A special-education teacher at Finkl Elementary School in the Little Village community has been removed from her classroom, Chicago Public Schools confirmed Tuesday — with the move coming after parents of her students complained of physical abuse against their children.
Luis Murillo said his 7-year-old autistic son had kept coming home from school with bruises on his body since early in the school year. The school told him it was from children fighting, Murillo said. The child also returned home with the knees of his pants ripped out, as if he had been pulled across the ground.
The boy cannot speak but started drawing this year, and he drew like crazy with colored markers on lined paper in a binder: Pictures of stick-figure children looking scared and sad, saying “no.” Tall stick figure women — three of them — with angry brows and giant teeth. A stick figure saying “help.”
“Every time he drew, we just thought he was drawing,” Murillo said.“He needs psychological help; not only him, but the other kids, too.”
Jessica Sanchez said her 8-year-old son, who has Down syndrome, came home with deep scratches on his face in early March, and the mark of what looked like an adult’s hand on his forearm last Thursday. An aide wrote a note that the boy scratched himself on a table, but the teacher told her the aide scratched him by accident.
Sanchezpicked him up early one day for a doctor’s appointment, and her son scurried behind her as soon as he saw her.
“He grabbed me, hid behind me and pointed at the teacher,” Sanchez said. “I was like, OK, what is the teacher doing that he’s pointing at her?”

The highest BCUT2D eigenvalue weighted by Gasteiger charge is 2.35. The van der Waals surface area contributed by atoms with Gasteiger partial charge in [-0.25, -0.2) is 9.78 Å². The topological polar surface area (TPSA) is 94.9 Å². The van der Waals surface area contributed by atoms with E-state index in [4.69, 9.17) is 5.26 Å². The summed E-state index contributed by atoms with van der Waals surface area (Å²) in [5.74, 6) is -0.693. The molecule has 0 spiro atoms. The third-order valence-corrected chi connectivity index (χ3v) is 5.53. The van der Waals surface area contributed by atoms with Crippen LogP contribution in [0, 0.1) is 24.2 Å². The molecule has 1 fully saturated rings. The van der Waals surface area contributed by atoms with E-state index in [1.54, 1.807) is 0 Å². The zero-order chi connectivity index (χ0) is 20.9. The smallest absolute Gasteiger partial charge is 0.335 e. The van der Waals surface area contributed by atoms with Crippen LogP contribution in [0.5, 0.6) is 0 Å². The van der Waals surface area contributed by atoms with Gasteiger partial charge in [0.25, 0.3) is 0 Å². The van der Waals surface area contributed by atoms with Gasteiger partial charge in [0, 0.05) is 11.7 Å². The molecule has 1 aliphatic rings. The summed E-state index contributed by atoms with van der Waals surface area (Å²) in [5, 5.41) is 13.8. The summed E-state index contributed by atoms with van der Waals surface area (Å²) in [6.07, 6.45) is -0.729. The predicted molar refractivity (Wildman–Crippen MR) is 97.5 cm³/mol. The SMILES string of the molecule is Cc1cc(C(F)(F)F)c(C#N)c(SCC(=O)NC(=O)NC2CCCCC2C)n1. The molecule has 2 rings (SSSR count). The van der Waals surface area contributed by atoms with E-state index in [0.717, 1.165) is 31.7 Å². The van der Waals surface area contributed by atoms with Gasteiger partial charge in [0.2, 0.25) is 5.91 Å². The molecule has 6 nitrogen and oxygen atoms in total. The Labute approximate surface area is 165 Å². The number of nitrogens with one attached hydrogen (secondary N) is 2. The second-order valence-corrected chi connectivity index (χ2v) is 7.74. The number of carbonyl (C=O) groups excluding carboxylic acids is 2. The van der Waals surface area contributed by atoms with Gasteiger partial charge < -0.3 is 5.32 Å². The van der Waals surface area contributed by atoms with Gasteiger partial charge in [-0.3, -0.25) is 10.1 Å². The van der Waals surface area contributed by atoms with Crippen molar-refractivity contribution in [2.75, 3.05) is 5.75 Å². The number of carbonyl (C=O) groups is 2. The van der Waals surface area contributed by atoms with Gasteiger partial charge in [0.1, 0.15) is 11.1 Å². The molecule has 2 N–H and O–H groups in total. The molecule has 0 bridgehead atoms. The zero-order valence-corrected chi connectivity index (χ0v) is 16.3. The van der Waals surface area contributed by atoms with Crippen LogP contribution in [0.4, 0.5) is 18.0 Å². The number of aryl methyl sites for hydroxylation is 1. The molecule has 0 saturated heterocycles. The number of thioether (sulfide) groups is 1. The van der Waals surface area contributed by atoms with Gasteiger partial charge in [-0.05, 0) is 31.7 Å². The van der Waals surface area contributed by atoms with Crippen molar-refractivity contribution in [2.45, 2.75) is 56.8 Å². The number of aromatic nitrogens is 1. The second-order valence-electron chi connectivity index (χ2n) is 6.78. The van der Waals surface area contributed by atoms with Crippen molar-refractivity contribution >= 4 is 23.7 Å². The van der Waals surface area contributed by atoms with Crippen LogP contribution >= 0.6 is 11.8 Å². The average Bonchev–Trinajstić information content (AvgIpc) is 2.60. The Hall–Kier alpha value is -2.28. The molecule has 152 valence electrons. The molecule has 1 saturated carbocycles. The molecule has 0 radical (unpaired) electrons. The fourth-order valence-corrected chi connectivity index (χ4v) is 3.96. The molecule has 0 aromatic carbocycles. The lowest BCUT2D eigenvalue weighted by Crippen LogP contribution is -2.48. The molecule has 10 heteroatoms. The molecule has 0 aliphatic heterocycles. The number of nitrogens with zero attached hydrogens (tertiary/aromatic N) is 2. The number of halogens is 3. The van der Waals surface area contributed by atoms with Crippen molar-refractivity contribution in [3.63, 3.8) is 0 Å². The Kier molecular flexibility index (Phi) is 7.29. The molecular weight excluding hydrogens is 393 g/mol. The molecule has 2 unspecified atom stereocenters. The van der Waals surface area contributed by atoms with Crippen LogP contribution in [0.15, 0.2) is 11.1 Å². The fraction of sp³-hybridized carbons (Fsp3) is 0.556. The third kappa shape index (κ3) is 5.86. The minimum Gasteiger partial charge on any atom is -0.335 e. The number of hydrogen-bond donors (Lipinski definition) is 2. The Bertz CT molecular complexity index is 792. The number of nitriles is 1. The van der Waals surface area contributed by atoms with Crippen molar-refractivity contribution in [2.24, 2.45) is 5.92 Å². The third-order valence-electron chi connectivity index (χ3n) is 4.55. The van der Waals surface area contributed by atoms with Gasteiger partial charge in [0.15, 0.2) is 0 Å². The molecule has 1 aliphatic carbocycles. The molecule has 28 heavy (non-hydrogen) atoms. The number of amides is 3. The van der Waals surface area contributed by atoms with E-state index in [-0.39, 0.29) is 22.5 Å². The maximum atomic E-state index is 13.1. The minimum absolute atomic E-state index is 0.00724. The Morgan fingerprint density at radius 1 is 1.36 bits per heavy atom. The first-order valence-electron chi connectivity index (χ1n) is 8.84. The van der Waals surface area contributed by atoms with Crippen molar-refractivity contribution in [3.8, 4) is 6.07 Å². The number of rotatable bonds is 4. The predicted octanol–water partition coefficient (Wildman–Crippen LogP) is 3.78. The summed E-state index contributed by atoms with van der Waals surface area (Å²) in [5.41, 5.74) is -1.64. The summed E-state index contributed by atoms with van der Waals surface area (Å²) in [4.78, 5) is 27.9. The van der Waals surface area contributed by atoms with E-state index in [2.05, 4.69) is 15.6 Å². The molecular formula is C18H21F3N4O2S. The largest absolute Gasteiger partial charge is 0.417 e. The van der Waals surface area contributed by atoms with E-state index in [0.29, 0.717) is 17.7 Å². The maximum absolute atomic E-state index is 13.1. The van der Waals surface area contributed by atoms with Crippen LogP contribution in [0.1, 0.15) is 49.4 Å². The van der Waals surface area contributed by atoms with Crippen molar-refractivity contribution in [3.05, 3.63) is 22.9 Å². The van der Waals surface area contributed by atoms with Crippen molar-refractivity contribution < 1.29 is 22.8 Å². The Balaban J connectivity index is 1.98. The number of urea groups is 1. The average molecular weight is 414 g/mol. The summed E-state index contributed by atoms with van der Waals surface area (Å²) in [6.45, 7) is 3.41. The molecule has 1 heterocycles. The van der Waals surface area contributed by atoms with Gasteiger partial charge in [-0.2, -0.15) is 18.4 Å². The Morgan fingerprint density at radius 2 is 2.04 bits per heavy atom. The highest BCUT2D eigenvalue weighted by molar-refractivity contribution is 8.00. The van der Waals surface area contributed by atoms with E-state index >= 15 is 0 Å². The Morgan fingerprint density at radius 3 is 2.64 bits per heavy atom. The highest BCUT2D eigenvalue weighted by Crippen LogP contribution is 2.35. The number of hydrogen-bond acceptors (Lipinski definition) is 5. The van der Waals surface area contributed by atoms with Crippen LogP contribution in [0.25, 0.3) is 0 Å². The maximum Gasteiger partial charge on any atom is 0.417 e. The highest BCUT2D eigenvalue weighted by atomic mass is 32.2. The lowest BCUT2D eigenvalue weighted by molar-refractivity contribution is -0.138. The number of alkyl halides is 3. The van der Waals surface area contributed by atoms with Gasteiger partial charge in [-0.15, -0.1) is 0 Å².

She said she has been trying ever since to get answers from the principal, who told her he would contact the Department of Children and Family Services.
“All he said was he can’t get me any information until DCFS contacts me,” she said. He told her on Thursday that the teacher and aides had been removed from the classroom. She was at the school Monday when Chicago Police arrived.
None of the parents who contacted the Chicago Sun-Times knew who was to blame in the classroom for first-, second- and third-grade special-education students was to blame. They said the teacher had two aides working with her and the 13 children. They did not know what happened to the aides, but they didn’t want them around children.
The Sun-Times is not naming the teacher or aides because no one has been charged in connection with the matter.
CPS would not say why the teacher hadbeen removed, nor would the district confirm what, if anything, had happened with the aides.
“The teacher has been removed from the classroom and has no contact with students. Appropriate further action will be taken pending the outcome of the investigation,” CPS spokesman David Miranda said in an email.
The Department of Children and Family Services would not confirm whether they had been called. Chicago Police hadnot made any arrests as of Monday afternoon, according to spokesman John Mirabelli.
CPS would not provide further information about the teacher, including how long she has worked for the district.
On her LinkedIn profile, she wrote that she has worked for CPS since March 2012 and is a special-education teacher.
None of the phone numbers listed for the teacher was in service. A message left for her on Twitter was notreturned. A woman identifying herself as the teacher’s mother said she would relay a message, but her daughter was told not to talk to anyone.
The teacher did not call back.